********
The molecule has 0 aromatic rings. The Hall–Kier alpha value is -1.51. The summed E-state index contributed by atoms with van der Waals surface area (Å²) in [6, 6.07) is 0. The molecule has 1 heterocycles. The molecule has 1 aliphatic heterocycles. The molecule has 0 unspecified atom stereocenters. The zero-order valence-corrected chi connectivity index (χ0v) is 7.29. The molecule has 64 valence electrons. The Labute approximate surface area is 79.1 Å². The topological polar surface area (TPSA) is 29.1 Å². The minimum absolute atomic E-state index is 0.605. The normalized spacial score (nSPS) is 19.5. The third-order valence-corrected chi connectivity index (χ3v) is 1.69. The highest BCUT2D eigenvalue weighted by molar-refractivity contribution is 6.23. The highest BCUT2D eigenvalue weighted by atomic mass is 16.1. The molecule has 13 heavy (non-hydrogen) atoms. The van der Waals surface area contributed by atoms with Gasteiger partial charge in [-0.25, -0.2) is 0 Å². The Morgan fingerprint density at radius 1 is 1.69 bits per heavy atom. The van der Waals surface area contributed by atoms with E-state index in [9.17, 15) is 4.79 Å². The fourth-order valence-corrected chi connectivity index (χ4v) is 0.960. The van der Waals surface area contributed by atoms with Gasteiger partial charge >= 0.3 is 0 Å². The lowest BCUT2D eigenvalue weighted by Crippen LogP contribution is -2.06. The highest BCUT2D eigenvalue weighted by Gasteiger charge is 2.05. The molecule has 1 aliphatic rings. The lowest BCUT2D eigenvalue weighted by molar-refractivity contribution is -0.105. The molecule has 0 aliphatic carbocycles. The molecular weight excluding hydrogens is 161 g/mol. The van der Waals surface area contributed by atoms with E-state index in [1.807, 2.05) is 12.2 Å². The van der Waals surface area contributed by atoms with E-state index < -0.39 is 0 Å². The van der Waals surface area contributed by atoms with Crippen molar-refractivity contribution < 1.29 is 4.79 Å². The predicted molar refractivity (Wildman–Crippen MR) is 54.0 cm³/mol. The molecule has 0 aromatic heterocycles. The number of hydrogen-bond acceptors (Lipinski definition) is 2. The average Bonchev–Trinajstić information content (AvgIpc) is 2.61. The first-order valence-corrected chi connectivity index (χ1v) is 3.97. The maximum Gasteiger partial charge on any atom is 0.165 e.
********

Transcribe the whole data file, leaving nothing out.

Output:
The molecule has 0 aromatic rings. The Hall–Kier alpha value is -1.51. The summed E-state index contributed by atoms with van der Waals surface area (Å²) in [6, 6.07) is 0. The molecule has 1 heterocycles. The molecule has 1 aliphatic heterocycles. The molecule has 0 unspecified atom stereocenters. The zero-order valence-corrected chi connectivity index (χ0v) is 7.29. The molecule has 64 valence electrons. The Labute approximate surface area is 79.1 Å². The topological polar surface area (TPSA) is 29.1 Å². The minimum absolute atomic E-state index is 0.605. The normalized spacial score (nSPS) is 19.5. The third-order valence-corrected chi connectivity index (χ3v) is 1.69. The highest BCUT2D eigenvalue weighted by molar-refractivity contribution is 6.23. The highest BCUT2D eigenvalue weighted by atomic mass is 16.1. The molecule has 13 heavy (non-hydrogen) atoms. The van der Waals surface area contributed by atoms with Gasteiger partial charge in [-0.25, -0.2) is 0 Å². The Morgan fingerprint density at radius 1 is 1.69 bits per heavy atom. The van der Waals surface area contributed by atoms with E-state index in [9.17, 15) is 4.79 Å². The fourth-order valence-corrected chi connectivity index (χ4v) is 0.960. The van der Waals surface area contributed by atoms with Gasteiger partial charge >= 0.3 is 0 Å². The lowest BCUT2D eigenvalue weighted by Crippen LogP contribution is -2.06. The highest BCUT2D eigenvalue weighted by Gasteiger charge is 2.05. The molecule has 1 aliphatic rings. The lowest BCUT2D eigenvalue weighted by molar-refractivity contribution is -0.105. The molecule has 0 aliphatic carbocycles. The molecular weight excluding hydrogens is 161 g/mol. The van der Waals surface area contributed by atoms with E-state index in [1.807, 2.05) is 12.2 Å². The van der Waals surface area contributed by atoms with E-state index < -0.39 is 0 Å². The van der Waals surface area contributed by atoms with Crippen molar-refractivity contribution < 1.29 is 4.79 Å². The predicted molar refractivity (Wildman–Crippen MR) is 54.0 cm³/mol. The molecule has 0 aromatic heterocycles. The number of hydrogen-bond acceptors (Lipinski definition) is 2. The average Bonchev–Trinajstić information content (AvgIpc) is 2.61. The first-order valence-corrected chi connectivity index (χ1v) is 3.97. The maximum Gasteiger partial charge on any atom is 0.165 e.